Macau Covid: Casino downturn gets worse and worse as lockdown extends

Macau has been under strict stay-at-home orders since last week as it battles a surge in coronavirus cases. Macau, a former Portuguese colony now under Chinese administration, is the target of Beijing’s “zero Covid” policy to eliminate all traces of the virus within its borders.

The latest restrictions in Macau were supposed to be in place for one week, but were later extended for another week, until Friday.

The authorities have taken the rare step of saying that the casinos will be part of the shutdown, which means a reversal of previous measures that have been taken. kept these properties open. This means that gross gaming revenue, an important measure of casino revenue, is likely to “drop to near zero” within a few weeks., This was announced by Vitaly Umansky, senior analyst at Bernstein.

His team predicts gross gaming revenue will drop by 98% this month compared to July 2019 – before the pandemic hit – assuming casinos reopen next week.

Gaming is by far the most important industry in Macau, providing mass employment and over 80% government revenue. But casinos like Wynn, MGM and Sands have suffered the consequences pandemic, causing the city’s borders to be largely closed for more than two years.
Major casino shares traded in Hong Kong such as Sands China (SHIF), Wynn Macau (WINMF) as well as MGM China (ICHF) have fallen by about 60% or more since the beginning of 2020.
Even before the latest restrictions, companies were losing money. In 2020, at the start of the global health crisis, Wynn reported that she was losing up to 2.6 million dollars day.

According to an analysis by Goldman Sachs, Macau’s broader gaming industry would be burning between $113 million and $260 million a month this spring.

“It’s very quiet here,” said Ben Lee, managing partner of IGamiX, ​​a Macau-based consultancy, adding that local small businesses have effectively become a “death knell” due to the new lockdown.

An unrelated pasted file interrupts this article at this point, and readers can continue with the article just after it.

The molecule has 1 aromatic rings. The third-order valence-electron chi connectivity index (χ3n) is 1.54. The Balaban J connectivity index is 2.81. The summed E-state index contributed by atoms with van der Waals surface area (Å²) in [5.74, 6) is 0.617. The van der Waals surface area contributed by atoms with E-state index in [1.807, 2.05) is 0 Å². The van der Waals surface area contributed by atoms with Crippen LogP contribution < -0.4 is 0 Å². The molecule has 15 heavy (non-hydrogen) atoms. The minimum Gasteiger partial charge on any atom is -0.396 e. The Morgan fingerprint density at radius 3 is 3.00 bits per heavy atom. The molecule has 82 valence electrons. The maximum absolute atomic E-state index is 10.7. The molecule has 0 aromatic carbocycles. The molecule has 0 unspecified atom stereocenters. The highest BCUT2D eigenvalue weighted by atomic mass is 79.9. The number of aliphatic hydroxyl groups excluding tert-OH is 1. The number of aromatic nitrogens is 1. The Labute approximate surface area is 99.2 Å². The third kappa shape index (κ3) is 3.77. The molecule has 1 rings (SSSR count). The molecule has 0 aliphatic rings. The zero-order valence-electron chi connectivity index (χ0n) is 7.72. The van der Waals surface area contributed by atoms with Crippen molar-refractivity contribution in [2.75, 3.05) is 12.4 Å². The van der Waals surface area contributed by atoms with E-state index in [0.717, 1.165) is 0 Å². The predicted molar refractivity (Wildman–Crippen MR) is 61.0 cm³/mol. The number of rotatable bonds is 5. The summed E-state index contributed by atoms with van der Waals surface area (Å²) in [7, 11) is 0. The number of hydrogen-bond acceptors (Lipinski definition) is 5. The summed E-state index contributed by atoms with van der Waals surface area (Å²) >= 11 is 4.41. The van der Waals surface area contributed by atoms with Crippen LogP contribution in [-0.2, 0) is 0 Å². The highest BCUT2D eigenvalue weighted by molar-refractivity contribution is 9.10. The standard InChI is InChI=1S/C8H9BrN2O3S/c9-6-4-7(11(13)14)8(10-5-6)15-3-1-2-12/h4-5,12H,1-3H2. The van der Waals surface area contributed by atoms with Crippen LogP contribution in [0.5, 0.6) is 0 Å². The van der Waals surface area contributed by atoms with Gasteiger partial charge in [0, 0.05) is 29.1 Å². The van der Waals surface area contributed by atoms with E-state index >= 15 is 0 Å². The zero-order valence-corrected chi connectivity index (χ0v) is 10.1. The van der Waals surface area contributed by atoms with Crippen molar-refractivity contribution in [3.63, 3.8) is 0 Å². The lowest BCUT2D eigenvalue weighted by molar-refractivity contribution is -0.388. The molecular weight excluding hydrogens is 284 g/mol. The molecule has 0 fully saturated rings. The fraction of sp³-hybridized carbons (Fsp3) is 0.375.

The economic lifeblood of the city

Macau, a tiny territory of about 600,000 people, is the only place in China where gambling is legal.

The city, which is an hour ferry ride from Hong Kong, is heavily dependent on tourists and tends to rake six times more gambling income than Las Vegas.. In 2019 he attracted nearly 40 million visitorsincluding many from mainland China.

There have been calls to change this model. In January, the International Monetary Fund warned of Macau’s “overreliance on the gaming sector,” which it said has come under scrutiny during the pandemic.

“The main driver of growth over the past two decades…has all but come to a halt as tourism has dried up,” it notes, pointing to the urgent “need to diversify the economy.”

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This sector is so important that sometimes it even seemed to be immune to the rules of “zero Covid”. During previous lockdowns, authorities have particularly refrained from shutting down shiny facilities, Li said, even if that meant workers would have to sit in empty casinos “chasing away flies.”

last time the casino was ordered to close for two weeks at the beginning of 2020.

“The Macau government is very, very reluctant to close casinos, even when all other businesses have been ordered to close,” he added. “Why? Because the staff can still get paid.”

Now officials are facing more pressure to live up to China’s tough stance on the virus, especially as Macau battles its biggest Covid outbreak since the start of the pandemic. The city has reported about 2,000 new cases since June, when the latest outbreak broke an eight-month streak of no infections.

People wearing protective masks walk in front of SJM Holdings' Lisboa Casino in Macau in March 2020.

Another factor affecting business lately, Lee said, is that officials have made it clear to casinos that they shouldn’t lay off workers.

While the unofficial decree helped protect people’s livelihoods, it added to the financial strain on companies. Payroll typically accounts for 20% to 25% of operating costs, Li noted.

This is, of course, exacerbated by the recent drop in traffic. In the report, Daiwa analysts said it was necessary to assess the liquidity of Macau casino operators, “against the backdrop of [a] zero income environment.

money crisis

The crisis is causing headaches for executives abroad.

Both Sands and Wynn recently asked their owners to help them weather the storm with loans secured by each of their US parent companies, Bernstein analysts said.

But the new restrictions also come at a particularly challenging time, as casino operators are soon expected to apply for a new license to continue operating in Macau, Li said.

He added that the process requires significant evidence of liquidity — in fact, hundreds of millions of dollars in cash.

So while businesses are already tight on funds, “the parent companies of these highly leveraged subsidiaries should invest in subsidiaries in Macau, [and] they have to carry that burden in the States or wherever they are,” Lee said.

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Despite the turmoil, Li doesn’t expect any operators to miss their chance to challenge the new licenses. Companies have already incurred large “sunk costs” in Macau, he said, pointing to some that recently renovated properties or made other major investments shortly before the pandemic.

“They can’t afford to leave because if they leave, they won’t have anything.”

– Sean Deng in Toronto and Lauren Lau and Akanksha Sharma in Hong Kong contributed to this report.

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